Renovations to the New York public library’s 5’th avenue location will result in the removal of 2 million books. Is that a problem? Possibly, given there was no mention of making those books available in digital format at that location.
I must admit I am a late adopter to e-books. But after my recent move, where I carried countless boxes of books, I could not help but wonder “what if I had all my books in my iPad?” No more dragging books around from state to state.
Nevertheless, I am concerned about the state of libraries as centers for learning. For example, while at the University of Memphis I watched the administration fund a $50M university “center” complete with a donut shop. Meanwhile, the library was underfunded and losing subscriptions to resources. Why isn’t the library the “center” of a university?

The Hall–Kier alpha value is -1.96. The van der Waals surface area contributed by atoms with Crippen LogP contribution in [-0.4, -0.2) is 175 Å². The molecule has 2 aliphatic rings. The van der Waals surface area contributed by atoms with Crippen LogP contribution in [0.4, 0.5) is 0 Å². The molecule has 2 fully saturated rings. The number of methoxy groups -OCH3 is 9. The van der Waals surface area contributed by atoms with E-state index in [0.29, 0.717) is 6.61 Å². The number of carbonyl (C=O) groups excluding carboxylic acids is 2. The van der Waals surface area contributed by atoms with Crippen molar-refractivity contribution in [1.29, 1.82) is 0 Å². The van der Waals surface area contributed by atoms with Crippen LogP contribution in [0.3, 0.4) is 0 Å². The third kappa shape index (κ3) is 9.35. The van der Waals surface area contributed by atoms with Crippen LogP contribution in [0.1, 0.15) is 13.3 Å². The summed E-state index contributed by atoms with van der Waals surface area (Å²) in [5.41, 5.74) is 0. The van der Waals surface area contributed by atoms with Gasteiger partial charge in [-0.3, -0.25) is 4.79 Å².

I suspect the goal has shifted from educating young people to drawing them in with a social “center,” capturing and raising their tuition, and funding faculty research on topics that won’t help the students at the school where they “teach.”
So, NYPL plans to remove up to 2 million books from the 5th avenue location without making them available digitally. The University of Memphis chose to fund a party center over a learning center. How many out there have seen similar patterns in their respective locales?
P.S. Don’t get me started on questioning who decides which books go and which books stay…